What is Soundly? Soundly is a freemium audio library management software that lets you organize, tag, and audition your sound effect and add them into your projects in a concise and incredibly simple way. For this blogpost I decided to put myself in the shoes of someone just starting off in the sound editor world. When you’re just starting off in the industry your budget is going to be your biggest limiter. You don’t have the freedom to drop a ton of money on multiple professional grade libraries and a reliable audio library management software to get started on your work. Sometimes the free option is really the only option. This is where Soundly comes in.
Viewing entries tagged
lunch and learn
Izotope audio repair plugins are helpful tools for many applications to clean up your audio. From dialogue editing to cleaning up live recordings, there is bound to be an Izotope plugin for what you need. For this demonstration, we will go into a bit of detail specifically in the Izotope RX Connect application which is included in the RX Standard and Advanced bundles.
When starting out as a freelance sound designer, you often have to work on a budget. Many effects are usually compromised; a large one being foley. Not everyone has access to a foley stage or has the budget to rent one out and hire a walker. A good alternative to filling in the footsteps of foley is to do it digitally. The most well-known plug-in that is used in digital foley is Kontact, a sampler from Native Instruments. Although the plug-in is great in its own rights, it has a hefty price tag for new sound designers. With inspiration from my colleagues, I searched for an affordable sampler that can also be used for digital foley and came across one that is often overlooked: Structure Free.
I worked on a project recently that had a giant wooden monster transformation. Here's how I designed it!
As described in a blog post a few weeks ago, our amazing Supervising Sound Editor and Co-owner Kate Finan has recently welcomed a beautiful new baby into the world! While she is enjoying her much-deserved time off, I have the privilege of filling in for her, and while I do sound work almost every day, I’ve gained a new perspective and appreciation for the sound process along the way. From editing sound effects and foley to overseeing the entire post-production sound process, here are some useful takeaways and tips from my time as a Lead Sound Editor.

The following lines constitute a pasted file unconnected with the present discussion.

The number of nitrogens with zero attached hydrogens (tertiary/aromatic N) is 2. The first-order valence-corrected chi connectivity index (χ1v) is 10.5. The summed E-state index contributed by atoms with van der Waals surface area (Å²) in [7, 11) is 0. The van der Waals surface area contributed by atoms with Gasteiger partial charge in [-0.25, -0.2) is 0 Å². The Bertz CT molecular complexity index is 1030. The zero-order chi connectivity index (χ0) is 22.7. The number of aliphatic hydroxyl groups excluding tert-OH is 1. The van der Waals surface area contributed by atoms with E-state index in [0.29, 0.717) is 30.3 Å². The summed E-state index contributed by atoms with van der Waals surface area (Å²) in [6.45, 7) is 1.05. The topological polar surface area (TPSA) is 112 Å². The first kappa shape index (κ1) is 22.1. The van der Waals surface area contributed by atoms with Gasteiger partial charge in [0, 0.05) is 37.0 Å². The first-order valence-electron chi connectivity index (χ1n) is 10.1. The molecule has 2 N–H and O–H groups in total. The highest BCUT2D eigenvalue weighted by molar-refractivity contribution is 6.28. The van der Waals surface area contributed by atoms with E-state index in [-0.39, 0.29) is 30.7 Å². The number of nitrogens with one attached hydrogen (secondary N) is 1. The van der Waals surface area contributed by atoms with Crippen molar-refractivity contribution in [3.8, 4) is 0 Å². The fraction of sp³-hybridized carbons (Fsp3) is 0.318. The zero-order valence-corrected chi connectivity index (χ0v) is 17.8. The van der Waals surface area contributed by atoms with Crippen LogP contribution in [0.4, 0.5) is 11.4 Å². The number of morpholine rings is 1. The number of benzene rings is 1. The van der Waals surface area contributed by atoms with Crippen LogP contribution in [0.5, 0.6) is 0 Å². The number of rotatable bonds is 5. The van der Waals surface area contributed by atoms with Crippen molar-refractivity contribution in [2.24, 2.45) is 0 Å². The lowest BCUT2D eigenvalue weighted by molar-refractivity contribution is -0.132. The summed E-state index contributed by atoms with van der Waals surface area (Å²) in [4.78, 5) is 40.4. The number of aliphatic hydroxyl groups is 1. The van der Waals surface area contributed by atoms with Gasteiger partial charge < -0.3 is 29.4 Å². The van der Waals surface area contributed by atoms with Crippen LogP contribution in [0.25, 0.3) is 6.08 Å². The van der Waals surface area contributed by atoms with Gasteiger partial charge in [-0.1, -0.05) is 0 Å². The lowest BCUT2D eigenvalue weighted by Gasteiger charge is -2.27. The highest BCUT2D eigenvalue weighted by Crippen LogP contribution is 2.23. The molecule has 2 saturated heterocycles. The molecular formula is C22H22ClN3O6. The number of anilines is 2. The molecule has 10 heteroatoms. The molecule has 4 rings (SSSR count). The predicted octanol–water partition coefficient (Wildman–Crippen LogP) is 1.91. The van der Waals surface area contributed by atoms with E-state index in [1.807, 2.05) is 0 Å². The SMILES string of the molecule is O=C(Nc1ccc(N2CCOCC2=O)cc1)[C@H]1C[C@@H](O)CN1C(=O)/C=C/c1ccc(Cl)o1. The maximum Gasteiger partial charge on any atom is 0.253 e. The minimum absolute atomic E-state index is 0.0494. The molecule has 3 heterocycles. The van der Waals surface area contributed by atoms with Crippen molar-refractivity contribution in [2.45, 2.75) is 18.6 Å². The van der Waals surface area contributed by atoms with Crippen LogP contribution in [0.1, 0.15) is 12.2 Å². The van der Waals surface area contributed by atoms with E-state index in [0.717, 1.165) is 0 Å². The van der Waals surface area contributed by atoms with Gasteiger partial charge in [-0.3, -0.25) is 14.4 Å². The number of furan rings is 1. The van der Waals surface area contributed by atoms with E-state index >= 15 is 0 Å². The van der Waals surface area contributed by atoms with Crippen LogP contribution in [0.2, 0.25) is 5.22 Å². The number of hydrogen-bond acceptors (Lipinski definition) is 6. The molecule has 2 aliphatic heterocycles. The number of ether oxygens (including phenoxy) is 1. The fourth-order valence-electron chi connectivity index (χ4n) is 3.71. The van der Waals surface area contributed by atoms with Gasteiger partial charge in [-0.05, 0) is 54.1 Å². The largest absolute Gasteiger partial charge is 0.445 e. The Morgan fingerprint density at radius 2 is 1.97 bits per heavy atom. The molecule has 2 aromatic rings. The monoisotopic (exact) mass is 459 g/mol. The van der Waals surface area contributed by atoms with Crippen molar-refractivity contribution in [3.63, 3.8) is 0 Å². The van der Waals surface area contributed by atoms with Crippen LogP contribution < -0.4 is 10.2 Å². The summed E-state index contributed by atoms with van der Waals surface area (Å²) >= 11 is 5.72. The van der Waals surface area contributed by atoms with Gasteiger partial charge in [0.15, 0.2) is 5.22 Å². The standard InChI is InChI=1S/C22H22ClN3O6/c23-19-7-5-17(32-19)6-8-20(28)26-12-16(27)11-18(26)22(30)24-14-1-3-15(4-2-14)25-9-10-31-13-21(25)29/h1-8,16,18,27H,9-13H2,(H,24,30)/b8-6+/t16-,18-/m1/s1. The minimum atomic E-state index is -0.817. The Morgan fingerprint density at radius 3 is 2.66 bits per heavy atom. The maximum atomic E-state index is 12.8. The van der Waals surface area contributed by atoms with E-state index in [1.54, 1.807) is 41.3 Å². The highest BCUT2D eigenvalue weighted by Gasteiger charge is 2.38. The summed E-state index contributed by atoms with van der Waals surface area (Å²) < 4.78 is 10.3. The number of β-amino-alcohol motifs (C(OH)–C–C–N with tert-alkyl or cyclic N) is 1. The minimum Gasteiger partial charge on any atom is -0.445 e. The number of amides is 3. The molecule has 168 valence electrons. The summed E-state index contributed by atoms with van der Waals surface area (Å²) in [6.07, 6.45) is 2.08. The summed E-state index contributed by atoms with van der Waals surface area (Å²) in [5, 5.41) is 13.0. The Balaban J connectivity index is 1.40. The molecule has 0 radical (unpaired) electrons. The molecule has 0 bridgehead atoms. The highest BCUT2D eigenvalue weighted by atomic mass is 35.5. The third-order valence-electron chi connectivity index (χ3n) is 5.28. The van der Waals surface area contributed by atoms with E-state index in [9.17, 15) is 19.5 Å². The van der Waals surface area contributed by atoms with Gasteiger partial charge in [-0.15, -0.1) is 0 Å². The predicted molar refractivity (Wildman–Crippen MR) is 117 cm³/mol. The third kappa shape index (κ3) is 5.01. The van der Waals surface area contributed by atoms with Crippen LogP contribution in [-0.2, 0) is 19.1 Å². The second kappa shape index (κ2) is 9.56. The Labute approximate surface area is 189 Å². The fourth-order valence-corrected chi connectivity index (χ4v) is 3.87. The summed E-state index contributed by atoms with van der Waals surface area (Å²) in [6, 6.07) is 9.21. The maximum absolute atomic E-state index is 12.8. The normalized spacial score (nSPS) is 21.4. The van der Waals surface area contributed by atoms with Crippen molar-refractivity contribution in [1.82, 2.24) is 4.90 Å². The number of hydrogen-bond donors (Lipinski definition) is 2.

Jeff wrote a blog post about designing retro game audio using BFXR a while back, and since then I’ve frequently used that tool when I need to create interesting and nostalgic 8-bit game audio. Recently, however, I heard about an alternative tool called ChipTone, so I decided to check it to expand my toolbox a little.
The Galactic Assistant is a standalone specialized synth that can be used to create high tech interface sounds and / or musical samples and accents.
Few things can positively impact a sound editors workflow like effective and thorough sound effects metadata. Having good metadata in your library will lessen the time needed to find the sounds you are looking for and speed up the process of finding new favorites in a packed library. If you are selling your sound effects, having rock-solid metadata is essential to creating a marketable product.
As Jeff mentioned in his blog post Top Ten Secret Pro Tools Shortcuts, learning Pro Tools shortcuts is a must for new sound editors if they want to be able to compete in our industry. Similarly, knowing the shortcuts to navigate through your OS quickly and efficiently is also really important. This is especially helpful to new editors trying to land their first sound job, as most of us come in at an assistant level, where a big part of the job is organizing files and multi-tasking among several projects. Learning basic navigational and organizational functions is a simple way to speed up your workflow and impress potential employers and clients.